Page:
"It's something that I try to understand," the mom said. "I think, how is it possible that they can accuse my son of being part of the gang when he went to police to protect him from the gang?"

We put that question to Suffolk County Police Commissioner Timothy Sini. He didn't want to talk about specific cases. But he did say police are doing everything they can to protect these immigrants.

Suffolk County Police Commissioner Timothy Sini leaves a news conference earlier this year.
Seth Wenig / AP
Suffolk County Police Commissioner Timothy Sini leaves a news conference earlier this year.

He's also very clear: They want to dismantle MS-13. That's why the department made a list of hundreds of suspected gang members. Police officers are assigned to follow them, watching and waiting until they commit an offense, no matter how minor.

"The fact that you've been confirmed as an MS-13 gang member, that doesn't allow us to merely arrest you for a crime," Sini says. "But it does put you on our radar. Where you will be targeted by Suffolk County police officers for arrest."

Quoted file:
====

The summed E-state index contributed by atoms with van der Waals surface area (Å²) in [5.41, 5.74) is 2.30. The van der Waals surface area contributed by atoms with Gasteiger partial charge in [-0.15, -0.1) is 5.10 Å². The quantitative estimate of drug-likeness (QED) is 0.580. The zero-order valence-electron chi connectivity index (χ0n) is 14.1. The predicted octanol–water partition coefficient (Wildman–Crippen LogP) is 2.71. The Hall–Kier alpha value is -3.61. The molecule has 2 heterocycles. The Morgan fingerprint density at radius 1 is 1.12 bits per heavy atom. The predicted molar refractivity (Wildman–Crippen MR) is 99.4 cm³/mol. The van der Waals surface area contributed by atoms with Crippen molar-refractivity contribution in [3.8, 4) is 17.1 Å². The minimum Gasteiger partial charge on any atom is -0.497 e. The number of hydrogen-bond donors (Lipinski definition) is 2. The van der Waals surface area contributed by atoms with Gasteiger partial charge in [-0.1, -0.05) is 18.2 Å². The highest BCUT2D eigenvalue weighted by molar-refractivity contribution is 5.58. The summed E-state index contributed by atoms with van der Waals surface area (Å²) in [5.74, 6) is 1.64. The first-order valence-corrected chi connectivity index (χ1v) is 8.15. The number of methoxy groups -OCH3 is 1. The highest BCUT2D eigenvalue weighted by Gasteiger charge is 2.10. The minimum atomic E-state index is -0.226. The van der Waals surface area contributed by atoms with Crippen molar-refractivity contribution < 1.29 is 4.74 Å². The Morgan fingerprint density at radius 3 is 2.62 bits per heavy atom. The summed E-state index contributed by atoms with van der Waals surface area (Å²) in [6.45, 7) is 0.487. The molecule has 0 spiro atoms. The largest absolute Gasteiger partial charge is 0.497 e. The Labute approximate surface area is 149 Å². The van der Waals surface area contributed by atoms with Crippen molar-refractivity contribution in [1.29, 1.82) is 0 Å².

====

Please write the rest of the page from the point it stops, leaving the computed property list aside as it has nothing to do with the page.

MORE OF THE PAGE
If suspected gang members don't have permanent legal status in the U.S. — and many of these unaccompanied children do not — then police call federal immigration authorities. Those authorities can detain them and ask as a court to deport them, even if the kids haven't been charged with a crime.

Sini acknowledges that only a small number of unaccompanied children are involved in MS-13. But he's concerned the gang is trying to recruit more.

"They don't speak English. They've never been to this country before," Sini says. "It's no wonder that many of these children are targets of MS-13 recruitment. And if we don't provide the support that they need, MS-13 will."

The three brothers and their mother are really grateful to police for giving them a panic button. Still, they're worried.

The oldest brother recently became a legal permanent resident. That means he'd have to be charged with a crime in order to face deportation.

But his younger brothers are still seeking legal status here. And being accused of gang membership could jeopardize that.

Copyright 2021 NPR. To see more, visit https://www.npr.org.

Joel Rose is a correspondent on NPR's National Desk. He covers immigration and breaking news.
Sarah Gonzalez is the multimedia education reporter for WLRN's StateImpact Florida project. She comes from NPR in D.C. where she was a national desk reporter, web and show producer as an NPR Kroc Fellow. The San Diego native has worked as a reporter and producer for KPBS in San Diego and KALW in San Francisco, covering under-reported issues like youth violence, food insecurity and public education. Her work has been awarded an SPJ Sigma Delta Chi and regional Edward R. Murrow awards. She graduated from Mills College in 2009 with a bachelorâ